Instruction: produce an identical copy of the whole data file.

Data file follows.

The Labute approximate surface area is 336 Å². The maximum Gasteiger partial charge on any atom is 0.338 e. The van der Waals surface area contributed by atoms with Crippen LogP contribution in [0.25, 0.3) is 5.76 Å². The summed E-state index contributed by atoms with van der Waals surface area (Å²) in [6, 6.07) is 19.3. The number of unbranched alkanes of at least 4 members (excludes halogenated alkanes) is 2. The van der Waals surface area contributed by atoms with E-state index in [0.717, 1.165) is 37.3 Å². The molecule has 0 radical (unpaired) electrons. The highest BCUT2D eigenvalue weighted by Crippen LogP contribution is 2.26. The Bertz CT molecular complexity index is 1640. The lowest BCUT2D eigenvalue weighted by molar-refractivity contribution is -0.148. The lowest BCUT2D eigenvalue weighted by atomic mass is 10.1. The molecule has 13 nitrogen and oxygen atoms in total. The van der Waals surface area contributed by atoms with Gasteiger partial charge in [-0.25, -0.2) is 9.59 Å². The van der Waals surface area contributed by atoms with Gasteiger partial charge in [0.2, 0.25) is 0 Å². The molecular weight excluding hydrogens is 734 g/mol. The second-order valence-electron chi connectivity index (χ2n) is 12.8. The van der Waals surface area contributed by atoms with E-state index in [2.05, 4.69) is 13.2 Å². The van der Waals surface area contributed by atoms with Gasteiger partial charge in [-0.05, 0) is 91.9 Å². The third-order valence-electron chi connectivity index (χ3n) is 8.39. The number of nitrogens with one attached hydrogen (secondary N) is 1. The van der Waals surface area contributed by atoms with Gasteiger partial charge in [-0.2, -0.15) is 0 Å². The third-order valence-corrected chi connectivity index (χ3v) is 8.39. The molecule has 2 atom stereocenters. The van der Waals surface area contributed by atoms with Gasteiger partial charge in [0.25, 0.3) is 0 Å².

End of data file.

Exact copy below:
The Labute approximate surface area is 336 Å². The maximum Gasteiger partial charge on any atom is 0.338 e. The van der Waals surface area contributed by atoms with Crippen LogP contribution in [0.25, 0.3) is 5.76 Å². The summed E-state index contributed by atoms with van der Waals surface area (Å²) in [6, 6.07) is 19.3. The number of unbranched alkanes of at least 4 members (excludes halogenated alkanes) is 2. The van der Waals surface area contributed by atoms with E-state index in [0.717, 1.165) is 37.3 Å². The molecule has 0 radical (unpaired) electrons. The highest BCUT2D eigenvalue weighted by Crippen LogP contribution is 2.26. The Bertz CT molecular complexity index is 1640. The lowest BCUT2D eigenvalue weighted by molar-refractivity contribution is -0.148. The lowest BCUT2D eigenvalue weighted by atomic mass is 10.1. The molecule has 13 nitrogen and oxygen atoms in total. The van der Waals surface area contributed by atoms with Gasteiger partial charge in [-0.25, -0.2) is 9.59 Å². The van der Waals surface area contributed by atoms with Gasteiger partial charge in [0.2, 0.25) is 0 Å². The molecular weight excluding hydrogens is 734 g/mol. The second-order valence-electron chi connectivity index (χ2n) is 12.8. The van der Waals surface area contributed by atoms with E-state index in [2.05, 4.69) is 13.2 Å². The van der Waals surface area contributed by atoms with Gasteiger partial charge in [-0.05, 0) is 91.9 Å². The third-order valence-electron chi connectivity index (χ3n) is 8.39. The number of nitrogens with one attached hydrogen (secondary N) is 1. The van der Waals surface area contributed by atoms with Gasteiger partial charge in [-0.2, -0.15) is 0 Å². The third-order valence-corrected chi connectivity index (χ3v) is 8.39. The molecule has 2 atom stereocenters. The van der Waals surface area contributed by atoms with Gasteiger partial charge in [0.25, 0.3) is 0 Å².